The terms “theme” and “subject” are also sometimes interchangeable. E.g. “What is the subject/theme of the book?” or “I have read several books on that subject/theme.” However, they are not synonyms. “Theme” is more general than “subject”. Subject is a specific situation on series of events. Compare:

a) - What is the book about?

- … a famous architect who gives up his career and goes to Africa where gets involved in the war of a leper colony.

- That’s unusual subject

b) The theme of loneliness is one to which the author often returns in his novels and stories.

If we want to focus on the tone of a story, we should identify the following terms.

Humour is the quality of being amusing or comical. It usually causes laughter or smile.

Irony is a contrast between appearance and reality. The discrepancy is between what is said or done and what is implied or expected. E.g. “It must be delightful to find oneself in a foreign country without a penny in one’s pocket.” So irony makes it possible to suggest meanings without stating them.

Satire is writing that uses wit and humour to ridicule vices, follies, stupidities, and abuses. Satirists, by directing their barbs toward those they view as offenders, hope to improve the situation – to reform the individuals, groups, or humanity as a whole. Satire may be gentle and amusing or it may be cruel or even vicious. Whatever its tone, satire is usually subtle enough to require the reader to make at least a small mental leap to connect it with its target.

As for sarcasm, it is a sharply mocking or contemptuously ironic remark intended to wound another.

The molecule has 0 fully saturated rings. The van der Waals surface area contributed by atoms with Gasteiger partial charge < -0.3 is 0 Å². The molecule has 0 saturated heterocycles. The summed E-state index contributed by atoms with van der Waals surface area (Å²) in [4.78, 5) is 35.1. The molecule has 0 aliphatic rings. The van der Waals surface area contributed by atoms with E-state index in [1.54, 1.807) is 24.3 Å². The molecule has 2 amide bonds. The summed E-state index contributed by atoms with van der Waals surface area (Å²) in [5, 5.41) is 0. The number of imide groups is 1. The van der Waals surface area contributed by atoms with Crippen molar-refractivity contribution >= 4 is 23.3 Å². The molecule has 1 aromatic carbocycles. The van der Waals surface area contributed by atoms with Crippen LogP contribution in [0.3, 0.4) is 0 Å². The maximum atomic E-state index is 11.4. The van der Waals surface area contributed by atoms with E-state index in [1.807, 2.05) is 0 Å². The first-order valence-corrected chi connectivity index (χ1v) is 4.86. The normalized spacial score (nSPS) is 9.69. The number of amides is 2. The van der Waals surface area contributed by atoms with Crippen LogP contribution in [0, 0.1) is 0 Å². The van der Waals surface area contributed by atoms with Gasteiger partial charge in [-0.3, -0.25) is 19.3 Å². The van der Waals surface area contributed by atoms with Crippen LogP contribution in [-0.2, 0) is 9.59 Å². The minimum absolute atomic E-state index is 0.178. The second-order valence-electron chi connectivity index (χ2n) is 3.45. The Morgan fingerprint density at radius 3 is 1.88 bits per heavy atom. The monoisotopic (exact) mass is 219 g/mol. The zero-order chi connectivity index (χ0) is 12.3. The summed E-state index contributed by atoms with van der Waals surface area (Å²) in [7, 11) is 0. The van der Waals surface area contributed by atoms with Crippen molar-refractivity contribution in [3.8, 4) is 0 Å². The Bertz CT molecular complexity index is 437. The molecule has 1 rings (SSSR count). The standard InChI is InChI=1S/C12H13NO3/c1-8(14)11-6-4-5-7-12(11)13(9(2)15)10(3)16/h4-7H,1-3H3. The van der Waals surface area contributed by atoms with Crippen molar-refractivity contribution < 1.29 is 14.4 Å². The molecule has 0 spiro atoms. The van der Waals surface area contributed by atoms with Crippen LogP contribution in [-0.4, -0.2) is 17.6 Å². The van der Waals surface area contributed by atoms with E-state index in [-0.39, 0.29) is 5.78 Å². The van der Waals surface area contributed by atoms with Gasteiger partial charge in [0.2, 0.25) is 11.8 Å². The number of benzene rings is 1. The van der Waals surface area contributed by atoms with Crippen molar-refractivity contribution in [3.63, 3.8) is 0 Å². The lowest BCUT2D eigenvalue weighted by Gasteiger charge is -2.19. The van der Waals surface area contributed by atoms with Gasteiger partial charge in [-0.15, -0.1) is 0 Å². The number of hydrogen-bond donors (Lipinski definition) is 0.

Phrases for Rendering

1. The author reveals the drawbacks (demerits) of …; preaches a humane (altruistic, considerate, merciful, etc.) attitude to …; mocks at; criticizes; ridicules; makes a laughing stock of; idealizes; glorifies; declares; proclaims; wants to make us: think, meditate on, ponder over, feel ashamed for smb./sth.; arouses in us a feeling of (guilt, regret, remorse, sympathy, etc.); expresses some interesting ideas about/on (family life).

2. The author is sure (unlikely, likely) to make us reconsider our attitude to, look inside ourselves, reveal the inner motives of, take sides with, take up a firm attitude, not to jump at conclusions, etc.

3. The idea of (individual responsibility) is introduced right at the beginning and developed throughout the book. The idea of (racial equality) is never explicitly stated/expressed, but it is implicit in all his works.

4. The author raises; deals with; dwells on; touches upon the problem of …

5. The story entitled (headlined) … is about …

The subject matter of the story is sentimental, tragic, banal, romantic, dramatic, etc.

6. The scene is laid; the setting of the story is; the action takes place; the events unfold, the plot runs as follows; the plot centers on the fate (relations, behavior), round the events; the plot unfolds this way.

7. The author creates/evokes an atmosphere of (mystery and suspense) from the very first page. The light-hearted atmosphere of the book makes it ideal holiday reading. The spirit of the book stayed with me for a long time.

8. I share the author’s opinion (doubts, hesitation, meditation, etc.).

I strongly disagree with the author’s opinion (view).

I also feel very strong about smth. (charity, mercy, compassion, humanness, etc.).

That remains to be seen if …

It would be right/wrong to assume that …

It is fair/unfair to suggest that …

 

Story (Book) Review

I. Introducing the author: his biography and literary heritage (if the information is available).

II. Identifying the main elements of the story:

1. What problems does the story deal with?

2. When and where is the scene in the story laid?

3. Who are the main characters?

III. Assessing the story:

1. What type of literature does the story belong to?

2. How are the characters presented (directly or indirectly)?

3. Are they typical representatives of their social stratum?

4. What is the nature of conflict(s) the characters face?

5. Is the theme of the story significant in human, social and moral terms? Is it stated explicitly or implicitly?

6. Are the elements of composition easily defined?

7. What is the tone of the story (sad, pessimistic, encouraging, light, romantic, pathetic, humorous, satirical or sarcastic)?